The UK’s largest digital automotive marketplace, announced half year results for the six months ended 30 September 2020. The Group note that demand for cars has been strong since early June, with consumer demand on Auto Trader consistently being 20% or more above prior year levels. Given their decision to allow retailer customers to advertise for free during April and May in response to Covid-19, revenue totalled £118.2 million and operating profit stood at £68.5 million for H1 2021. In response to the latest lockdown, Auto Trader will make its advertising packages free for December and extend November payment terms for a month. Nathan Coe, Chief Executive Officer, said: “As a result of the early and decisive actions that we took to protect our people and support our customers, we believe that our business, culture, and customer relationships are in a strong position.”
Wizz Air Holdings
The low-cost airline for short-haul and medium-haul point-to-point routes, today announced unaudited results for the six months to 30 September 2020. Total revenue decreased by 71.8% to €471.2 million and ticket revenues decreased by 78.9% to €201.8 million. József Váradi, Wizz Air Chief Executive commented on the results: “During the winter period, we expect conditions to be particularly challenging with ongoing travel restrictions due to COVID-19 as well as the seasonal drop in demand for travel. We will continue to focus on cost management and strive to maintain cash-positive flying with a disciplined approach towards capacity.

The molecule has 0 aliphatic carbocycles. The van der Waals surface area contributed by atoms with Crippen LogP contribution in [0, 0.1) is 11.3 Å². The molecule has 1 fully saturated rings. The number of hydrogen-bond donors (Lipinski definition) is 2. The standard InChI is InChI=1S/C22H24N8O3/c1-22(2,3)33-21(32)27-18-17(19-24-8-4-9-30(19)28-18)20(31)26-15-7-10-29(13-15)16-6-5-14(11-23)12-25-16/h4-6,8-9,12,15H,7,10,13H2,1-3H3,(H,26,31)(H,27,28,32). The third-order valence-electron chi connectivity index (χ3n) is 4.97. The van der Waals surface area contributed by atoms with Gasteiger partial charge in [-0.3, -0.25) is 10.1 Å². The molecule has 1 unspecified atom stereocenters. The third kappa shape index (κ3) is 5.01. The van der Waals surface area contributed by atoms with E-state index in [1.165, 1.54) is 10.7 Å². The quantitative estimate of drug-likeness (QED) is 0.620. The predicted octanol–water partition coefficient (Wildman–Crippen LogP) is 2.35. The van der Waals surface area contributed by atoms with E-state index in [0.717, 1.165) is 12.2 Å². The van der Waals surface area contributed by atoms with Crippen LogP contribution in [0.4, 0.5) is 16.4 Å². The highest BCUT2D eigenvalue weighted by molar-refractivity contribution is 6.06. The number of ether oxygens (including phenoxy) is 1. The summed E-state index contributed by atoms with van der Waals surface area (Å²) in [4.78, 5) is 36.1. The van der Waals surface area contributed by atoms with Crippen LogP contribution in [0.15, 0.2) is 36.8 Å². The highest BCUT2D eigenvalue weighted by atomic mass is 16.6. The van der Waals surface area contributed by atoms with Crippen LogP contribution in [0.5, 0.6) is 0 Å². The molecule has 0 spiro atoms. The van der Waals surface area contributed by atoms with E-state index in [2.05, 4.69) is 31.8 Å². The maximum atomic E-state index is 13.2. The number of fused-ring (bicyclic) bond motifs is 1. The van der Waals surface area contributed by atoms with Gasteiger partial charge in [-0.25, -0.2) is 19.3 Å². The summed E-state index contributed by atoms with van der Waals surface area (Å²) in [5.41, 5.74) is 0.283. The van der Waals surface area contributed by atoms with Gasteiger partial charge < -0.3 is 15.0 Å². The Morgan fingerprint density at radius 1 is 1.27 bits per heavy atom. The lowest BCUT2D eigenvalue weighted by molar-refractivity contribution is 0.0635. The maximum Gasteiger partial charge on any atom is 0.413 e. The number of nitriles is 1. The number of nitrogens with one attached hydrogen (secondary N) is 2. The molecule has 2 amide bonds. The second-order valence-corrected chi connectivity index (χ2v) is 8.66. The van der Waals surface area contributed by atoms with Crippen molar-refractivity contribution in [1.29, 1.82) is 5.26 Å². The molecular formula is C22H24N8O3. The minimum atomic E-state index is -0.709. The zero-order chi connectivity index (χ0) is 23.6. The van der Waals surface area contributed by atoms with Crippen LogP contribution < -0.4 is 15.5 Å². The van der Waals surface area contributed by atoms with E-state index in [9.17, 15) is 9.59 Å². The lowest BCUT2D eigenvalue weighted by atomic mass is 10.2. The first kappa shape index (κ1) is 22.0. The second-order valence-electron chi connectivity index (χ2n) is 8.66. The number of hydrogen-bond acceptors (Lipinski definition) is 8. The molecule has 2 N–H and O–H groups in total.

The multinational automotive distribution, retail and services company, released a trading update covering the period from 1 July to 30 September 2020. Group revenue was £1.9 billion: down 10% on an organic basis, and down 19% reported. Inchcape also reported a new distribution contract for Daimler El Salvador; their 4th new market in 12 months. Duncan Tait, Group Chief Executive: “Our Q3 results came in ahead of expectations, despite some continuing disruption caused by Covid-19. Whilst encouraged by how our business has rebounded, we are mindful that the pandemic situation remains dynamic.”
The UK’s leading sustainable waste management company, announced its half year results for the 26 weeks ended 25 September 2020. Net revenues grew from £202.5 million in Q1 to £256.3 million in Q2. Various asset impairments and contract provisions, primarily from the impacts of COVID-19, has resulted in a Statutory loss after tax for the period of £43.2 million. Michael Topham, Chief Executive of Biffa, said: “We responded swiftly to the first wave of the pandemic and have emerged strongly in recent months with Group Net Revenue in September recovering to 93% of prior year levels.”
Financials & Real Estate
RSA Insurance Group
The insurance company today announced third quarter results. Group net written premiums of £4.64 billion were down 3% compared with the previous year (flat excluding the estimated impacts of COVID-19 and in line with their plans). RSA note that there was also a COVID-19 effect on premium income for customer reliefs and various other direct economic impacts, which has so far totalled £156 million. Stephen Hester, RSA Group Chief Executive, commented: “While COVID-19 has held back our profit overall, RSA’s inherent strength and the improvements we have made are driving the business forward in a pleasing manner.”
Retail & Consumer